The Need for Socio-Hydrological Modelling

Most pressing challenges associated with water resources globally can only be properly addressed if we are able to understand the various elements that make up our complex socio-hydrologic systems. Traditionally, modelling techniques approached water issues from a purely physical/hydraulic standpoint leaving aside the social aspects. Socio-hydrological modelling is the combination of both social science and technical or conventional hydrological modelling which aims to describe the interactions and feedback between social and hydrological systems. While developing socio-hydrological models, human responses (including government and individual behavioural responses) are incorporated to hydrologic extremes (droughts and floods) in hydrological models. Brining in these social dynamics have allowed water practitioners to shore up an array of elements which impact the management of the water resource which would be otherwise captured by conventional modelling.

Key Considerations for Socio-Hydrological Modelling

The socio-hydrological modelling can be used for: system understanding; forecasting and prediction; policy formulation and decision making. The typology of socio-hydrological study (historical, comparative, and process) is useful to understand how the systems have evolved throughout the time, comparing how different location have responded to change and investigating the linkages between different parameters are all valuable in the creation of overall system understanding. The natural and anthropogenic intervention on the hydrological system like inter-basin water transfer, drought, or agricultural water use, have a significant impact on the ecosystem as well as to human being’s water need and demand.

Socio-hydrological studies adopt an interdisciplinary approach to gather data from various sources particularly for the historical investigations. These hydrological data are collected through the conventional method while, the social data collection can be rigorous and time consuming. The greater understanding of how human- water interaction affects overall system behaviour leads to the better prediction of system in future. The necessity of including changing norms and values in socio-hydrology exacerbates the uncertainty- changing social, economic, and political systems- since the timescale and way societies change their norms are highly unpredictable and often surprising.

One of the significant issue in socio-hydrological modelling is the fact that, characteristics of human variables make them particularly difficult to handle in models. Due to social science data, conduction of formal calibration and validation of the socio-hydrological modelling is also difficult. Thus, broad experience and knowledge is required to recognize the relationship among the different systems. The sustainable management of water can be achieved by understanding the entire system mechanics rather than concerning to only problem-solving approach. 

Selected Socio-Hydrological Modelling Techniques

Some of the major modelling techniques for the socio-hydrological modelling include, Agent based models, System dynamics, and models coupled with GIS.

  • Agent based models (ABM) (Fig. 1) are useful methodological approach to deal with large complicated systems derived from multiple factors. ABM have been particularly useful to model water demand and consumption patterns which combines both water technologies (e.g., whether actors in a system have water saving devices) and agent behaviours (e.g., whether agents use their systems in ways that promote water efficiency). ABM are thus used for forecasting purposes put also to test between various potential alternatives on water-related decisions.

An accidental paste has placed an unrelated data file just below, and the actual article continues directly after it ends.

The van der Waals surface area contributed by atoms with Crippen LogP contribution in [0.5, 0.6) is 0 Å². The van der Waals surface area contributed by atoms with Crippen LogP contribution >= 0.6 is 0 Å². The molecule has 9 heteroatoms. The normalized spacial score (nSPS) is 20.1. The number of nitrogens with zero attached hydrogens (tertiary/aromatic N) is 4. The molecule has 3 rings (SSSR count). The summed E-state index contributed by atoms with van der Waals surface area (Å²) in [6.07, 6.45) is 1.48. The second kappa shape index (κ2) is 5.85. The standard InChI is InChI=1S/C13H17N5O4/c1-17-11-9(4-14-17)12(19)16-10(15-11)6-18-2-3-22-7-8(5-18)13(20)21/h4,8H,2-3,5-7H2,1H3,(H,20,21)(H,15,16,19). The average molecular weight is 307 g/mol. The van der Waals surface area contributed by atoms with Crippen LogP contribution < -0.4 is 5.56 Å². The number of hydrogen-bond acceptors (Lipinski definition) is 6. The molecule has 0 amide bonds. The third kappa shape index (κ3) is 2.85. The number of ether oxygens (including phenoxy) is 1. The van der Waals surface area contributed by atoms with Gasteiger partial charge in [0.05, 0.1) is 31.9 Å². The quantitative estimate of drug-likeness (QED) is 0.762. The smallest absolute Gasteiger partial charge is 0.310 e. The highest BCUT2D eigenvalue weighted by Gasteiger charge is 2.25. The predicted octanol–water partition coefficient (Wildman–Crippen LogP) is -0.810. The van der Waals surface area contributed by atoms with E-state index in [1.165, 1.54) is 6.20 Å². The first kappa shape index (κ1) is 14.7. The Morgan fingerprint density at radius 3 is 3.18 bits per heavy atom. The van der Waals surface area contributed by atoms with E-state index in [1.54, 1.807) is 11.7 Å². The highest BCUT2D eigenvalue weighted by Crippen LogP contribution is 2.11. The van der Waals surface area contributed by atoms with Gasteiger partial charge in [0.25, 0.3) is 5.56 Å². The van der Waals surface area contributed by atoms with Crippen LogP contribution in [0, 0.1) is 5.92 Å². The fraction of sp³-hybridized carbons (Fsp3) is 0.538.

Figure 1. ABM framework for simulating Biochemical Oxygen Demand permit trading and Dissolved Oxygen levels in an estuary. Source: Zechman Berglund (2015).

  • System Dynamics (SD) is also a suitable decision-support framework for designing water resource policies contributing to successful integrated water resources management practice. It begins with a system conceptualization normally through and identification of the major elements that constitute a system. Then links between the elements are drawn forming so-called causal loop diagrams (CLDs) (Fig. 2). CLDs can be drawn or represented graphically by putting post-its on large pieces of paper. These CLDs can be transcribed into software such as Venism, which allows for a quantification of the strengths of the relationship between these elements.  As such, SD allows a model developer to visualise the potential feedbacks and interconnections that may lead to system-level behaviours. 

Figure 2. Causal Loop Diagram describing water quality dynamics. Source: Winz et al. (2008).

  • Coupled GIS Models (Fig. 3) are used to illustrate different water management issues from a spatial dimension. These are found most commonly in the agricultural water management sector and for flood control and mitigation. A sub-set of these coupled GIS models have been developed to look at issues related to surface and sub-surface water quality and abstraction regimes. Both ABM and SD can be integrated into coupled GIS models.

Figure 3. Discretisation of a watershed in Penn State Integrated Hydrologic Model. Source: Bhatt et al. (2014).

Socio-Hydrological Modelling
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